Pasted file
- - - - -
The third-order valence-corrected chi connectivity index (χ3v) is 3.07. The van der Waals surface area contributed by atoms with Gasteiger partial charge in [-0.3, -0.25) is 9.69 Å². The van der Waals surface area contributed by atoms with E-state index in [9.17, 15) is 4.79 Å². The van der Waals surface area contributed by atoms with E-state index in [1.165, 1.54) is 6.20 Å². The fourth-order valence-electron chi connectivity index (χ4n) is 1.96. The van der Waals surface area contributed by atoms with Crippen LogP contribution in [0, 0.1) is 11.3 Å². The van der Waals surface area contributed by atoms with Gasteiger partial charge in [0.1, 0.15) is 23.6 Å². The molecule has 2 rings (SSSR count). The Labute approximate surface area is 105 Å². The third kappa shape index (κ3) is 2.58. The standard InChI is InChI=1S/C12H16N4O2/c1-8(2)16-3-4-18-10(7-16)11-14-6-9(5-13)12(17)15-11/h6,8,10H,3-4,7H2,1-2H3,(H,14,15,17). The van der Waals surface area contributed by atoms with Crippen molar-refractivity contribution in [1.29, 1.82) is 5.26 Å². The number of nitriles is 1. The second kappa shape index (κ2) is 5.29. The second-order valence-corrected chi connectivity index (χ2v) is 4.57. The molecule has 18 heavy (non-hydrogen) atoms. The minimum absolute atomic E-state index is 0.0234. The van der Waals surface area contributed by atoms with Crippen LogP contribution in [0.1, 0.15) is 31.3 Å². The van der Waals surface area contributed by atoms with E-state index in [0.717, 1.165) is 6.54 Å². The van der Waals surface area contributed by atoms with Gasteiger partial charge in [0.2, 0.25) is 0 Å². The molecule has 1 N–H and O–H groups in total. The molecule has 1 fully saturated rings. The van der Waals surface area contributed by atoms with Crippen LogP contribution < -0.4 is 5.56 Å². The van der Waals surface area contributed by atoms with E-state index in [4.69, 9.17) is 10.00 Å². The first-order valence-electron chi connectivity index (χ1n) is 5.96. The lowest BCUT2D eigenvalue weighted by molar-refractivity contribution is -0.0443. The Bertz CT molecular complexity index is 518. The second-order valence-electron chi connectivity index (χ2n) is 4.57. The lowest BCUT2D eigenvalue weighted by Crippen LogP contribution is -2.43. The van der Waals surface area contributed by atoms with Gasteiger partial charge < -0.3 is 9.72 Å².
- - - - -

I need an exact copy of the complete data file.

The third-order valence-corrected chi connectivity index (χ3v) is 3.07. The van der Waals surface area contributed by atoms with Gasteiger partial charge in [-0.3, -0.25) is 9.69 Å². The van der Waals surface area contributed by atoms with E-state index in [9.17, 15) is 4.79 Å². The van der Waals surface area contributed by atoms with E-state index in [1.165, 1.54) is 6.20 Å². The fourth-order valence-electron chi connectivity index (χ4n) is 1.96. The van der Waals surface area contributed by atoms with Crippen LogP contribution in [0, 0.1) is 11.3 Å². The van der Waals surface area contributed by atoms with Gasteiger partial charge in [0.1, 0.15) is 23.6 Å². The molecule has 2 rings (SSSR count). The Labute approximate surface area is 105 Å². The third kappa shape index (κ3) is 2.58. The standard InChI is InChI=1S/C12H16N4O2/c1-8(2)16-3-4-18-10(7-16)11-14-6-9(5-13)12(17)15-11/h6,8,10H,3-4,7H2,1-2H3,(H,14,15,17). The van der Waals surface area contributed by atoms with Crippen molar-refractivity contribution in [1.29, 1.82) is 5.26 Å². The number of nitriles is 1. The second kappa shape index (κ2) is 5.29. The second-order valence-corrected chi connectivity index (χ2v) is 4.57. The molecule has 18 heavy (non-hydrogen) atoms. The minimum absolute atomic E-state index is 0.0234. The van der Waals surface area contributed by atoms with Crippen LogP contribution in [0.1, 0.15) is 31.3 Å². The van der Waals surface area contributed by atoms with E-state index in [0.717, 1.165) is 6.54 Å². The van der Waals surface area contributed by atoms with Gasteiger partial charge in [0.2, 0.25) is 0 Å². The molecule has 1 N–H and O–H groups in total. The molecule has 1 fully saturated rings. The van der Waals surface area contributed by atoms with Crippen LogP contribution < -0.4 is 5.56 Å². The van der Waals surface area contributed by atoms with E-state index in [4.69, 9.17) is 10.00 Å². The first-order valence-electron chi connectivity index (χ1n) is 5.96. The lowest BCUT2D eigenvalue weighted by molar-refractivity contribution is -0.0443. The Bertz CT molecular complexity index is 518. The second-order valence-electron chi connectivity index (χ2n) is 4.57. The lowest BCUT2D eigenvalue weighted by Crippen LogP contribution is -2.43. The van der Waals surface area contributed by atoms with Gasteiger partial charge < -0.3 is 9.72 Å².